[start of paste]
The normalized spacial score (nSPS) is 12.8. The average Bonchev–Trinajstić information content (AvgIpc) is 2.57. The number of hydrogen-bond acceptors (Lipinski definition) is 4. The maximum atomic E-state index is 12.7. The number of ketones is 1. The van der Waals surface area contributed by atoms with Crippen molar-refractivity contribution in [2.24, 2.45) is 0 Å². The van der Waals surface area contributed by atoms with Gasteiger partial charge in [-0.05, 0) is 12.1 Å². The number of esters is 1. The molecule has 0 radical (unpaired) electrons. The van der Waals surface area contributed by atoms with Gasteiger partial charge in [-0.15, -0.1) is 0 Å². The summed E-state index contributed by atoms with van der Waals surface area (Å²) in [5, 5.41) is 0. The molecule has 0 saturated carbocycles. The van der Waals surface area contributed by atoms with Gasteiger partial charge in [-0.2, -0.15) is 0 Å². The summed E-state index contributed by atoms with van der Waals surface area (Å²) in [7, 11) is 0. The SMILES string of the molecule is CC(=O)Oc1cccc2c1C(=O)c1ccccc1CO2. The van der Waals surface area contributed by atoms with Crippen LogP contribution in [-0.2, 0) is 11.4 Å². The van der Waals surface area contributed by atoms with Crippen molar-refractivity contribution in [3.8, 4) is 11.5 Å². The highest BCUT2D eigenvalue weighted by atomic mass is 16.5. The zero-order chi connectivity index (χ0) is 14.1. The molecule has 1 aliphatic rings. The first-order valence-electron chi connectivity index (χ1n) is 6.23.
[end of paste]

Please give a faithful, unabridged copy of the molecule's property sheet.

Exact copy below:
The normalized spacial score (nSPS) is 12.8. The average Bonchev–Trinajstić information content (AvgIpc) is 2.57. The number of hydrogen-bond acceptors (Lipinski definition) is 4. The maximum atomic E-state index is 12.7. The number of ketones is 1. The van der Waals surface area contributed by atoms with Crippen molar-refractivity contribution in [2.24, 2.45) is 0 Å². The van der Waals surface area contributed by atoms with Gasteiger partial charge in [-0.05, 0) is 12.1 Å². The number of esters is 1. The molecule has 0 radical (unpaired) electrons. The van der Waals surface area contributed by atoms with Gasteiger partial charge in [-0.15, -0.1) is 0 Å². The summed E-state index contributed by atoms with van der Waals surface area (Å²) in [5, 5.41) is 0. The molecule has 0 saturated carbocycles. The van der Waals surface area contributed by atoms with Gasteiger partial charge in [-0.2, -0.15) is 0 Å². The summed E-state index contributed by atoms with van der Waals surface area (Å²) in [7, 11) is 0. The SMILES string of the molecule is CC(=O)Oc1cccc2c1C(=O)c1ccccc1CO2. The van der Waals surface area contributed by atoms with Crippen LogP contribution in [-0.2, 0) is 11.4 Å². The van der Waals surface area contributed by atoms with Crippen molar-refractivity contribution in [3.8, 4) is 11.5 Å². The highest BCUT2D eigenvalue weighted by atomic mass is 16.5. The zero-order chi connectivity index (χ0) is 14.1. The molecule has 1 aliphatic rings. The first-order valence-electron chi connectivity index (χ1n) is 6.23.